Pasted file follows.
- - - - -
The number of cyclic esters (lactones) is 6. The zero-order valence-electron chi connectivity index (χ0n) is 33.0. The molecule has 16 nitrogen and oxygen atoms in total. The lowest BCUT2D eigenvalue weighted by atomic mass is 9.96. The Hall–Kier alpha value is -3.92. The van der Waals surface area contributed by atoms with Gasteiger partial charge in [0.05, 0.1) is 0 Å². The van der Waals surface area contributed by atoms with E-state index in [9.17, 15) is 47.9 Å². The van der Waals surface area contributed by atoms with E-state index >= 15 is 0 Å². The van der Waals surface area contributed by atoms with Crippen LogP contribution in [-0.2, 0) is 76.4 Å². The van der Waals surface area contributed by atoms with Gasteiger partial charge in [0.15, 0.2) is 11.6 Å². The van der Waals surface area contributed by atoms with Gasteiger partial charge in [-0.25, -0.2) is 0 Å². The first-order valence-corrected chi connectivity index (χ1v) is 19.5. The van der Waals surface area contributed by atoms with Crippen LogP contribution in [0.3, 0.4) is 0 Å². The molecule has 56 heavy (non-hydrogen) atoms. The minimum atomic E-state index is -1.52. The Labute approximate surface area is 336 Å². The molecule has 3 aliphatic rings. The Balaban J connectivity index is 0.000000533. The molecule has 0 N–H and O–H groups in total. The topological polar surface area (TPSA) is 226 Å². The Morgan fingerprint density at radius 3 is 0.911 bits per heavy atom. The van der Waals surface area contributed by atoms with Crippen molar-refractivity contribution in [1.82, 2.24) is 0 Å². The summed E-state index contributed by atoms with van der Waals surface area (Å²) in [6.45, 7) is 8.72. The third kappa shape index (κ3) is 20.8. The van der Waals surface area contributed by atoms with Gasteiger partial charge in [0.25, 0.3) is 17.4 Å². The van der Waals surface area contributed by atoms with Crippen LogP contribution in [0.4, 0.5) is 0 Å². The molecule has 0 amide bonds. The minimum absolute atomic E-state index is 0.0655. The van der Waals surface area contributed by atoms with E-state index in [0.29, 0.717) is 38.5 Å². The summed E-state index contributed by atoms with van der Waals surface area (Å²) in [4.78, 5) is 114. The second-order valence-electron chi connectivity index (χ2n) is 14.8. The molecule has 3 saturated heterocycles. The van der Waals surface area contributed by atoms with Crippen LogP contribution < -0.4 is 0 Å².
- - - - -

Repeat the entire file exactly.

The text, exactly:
The number of cyclic esters (lactones) is 6. The zero-order valence-electron chi connectivity index (χ0n) is 33.0. The molecule has 16 nitrogen and oxygen atoms in total. The lowest BCUT2D eigenvalue weighted by atomic mass is 9.96. The Hall–Kier alpha value is -3.92. The van der Waals surface area contributed by atoms with Gasteiger partial charge in [0.05, 0.1) is 0 Å². The van der Waals surface area contributed by atoms with E-state index in [9.17, 15) is 47.9 Å². The van der Waals surface area contributed by atoms with E-state index >= 15 is 0 Å². The van der Waals surface area contributed by atoms with Crippen LogP contribution in [-0.2, 0) is 76.4 Å². The van der Waals surface area contributed by atoms with Gasteiger partial charge in [0.15, 0.2) is 11.6 Å². The van der Waals surface area contributed by atoms with Gasteiger partial charge in [-0.25, -0.2) is 0 Å². The first-order valence-corrected chi connectivity index (χ1v) is 19.5. The van der Waals surface area contributed by atoms with Crippen LogP contribution in [0.3, 0.4) is 0 Å². The molecule has 56 heavy (non-hydrogen) atoms. The minimum atomic E-state index is -1.52. The Labute approximate surface area is 336 Å². The molecule has 3 aliphatic rings. The Balaban J connectivity index is 0.000000533. The molecule has 0 N–H and O–H groups in total. The topological polar surface area (TPSA) is 226 Å². The Morgan fingerprint density at radius 3 is 0.911 bits per heavy atom. The van der Waals surface area contributed by atoms with Crippen molar-refractivity contribution in [1.82, 2.24) is 0 Å². The summed E-state index contributed by atoms with van der Waals surface area (Å²) in [6.45, 7) is 8.72. The third kappa shape index (κ3) is 20.8. The van der Waals surface area contributed by atoms with Gasteiger partial charge in [0.25, 0.3) is 17.4 Å². The van der Waals surface area contributed by atoms with Crippen LogP contribution in [0.4, 0.5) is 0 Å². The molecule has 0 amide bonds. The minimum absolute atomic E-state index is 0.0655. The van der Waals surface area contributed by atoms with E-state index in [0.29, 0.717) is 38.5 Å². The summed E-state index contributed by atoms with van der Waals surface area (Å²) in [4.78, 5) is 114. The second-order valence-electron chi connectivity index (χ2n) is 14.8. The molecule has 3 saturated heterocycles. The van der Waals surface area contributed by atoms with Crippen LogP contribution < -0.4 is 0 Å².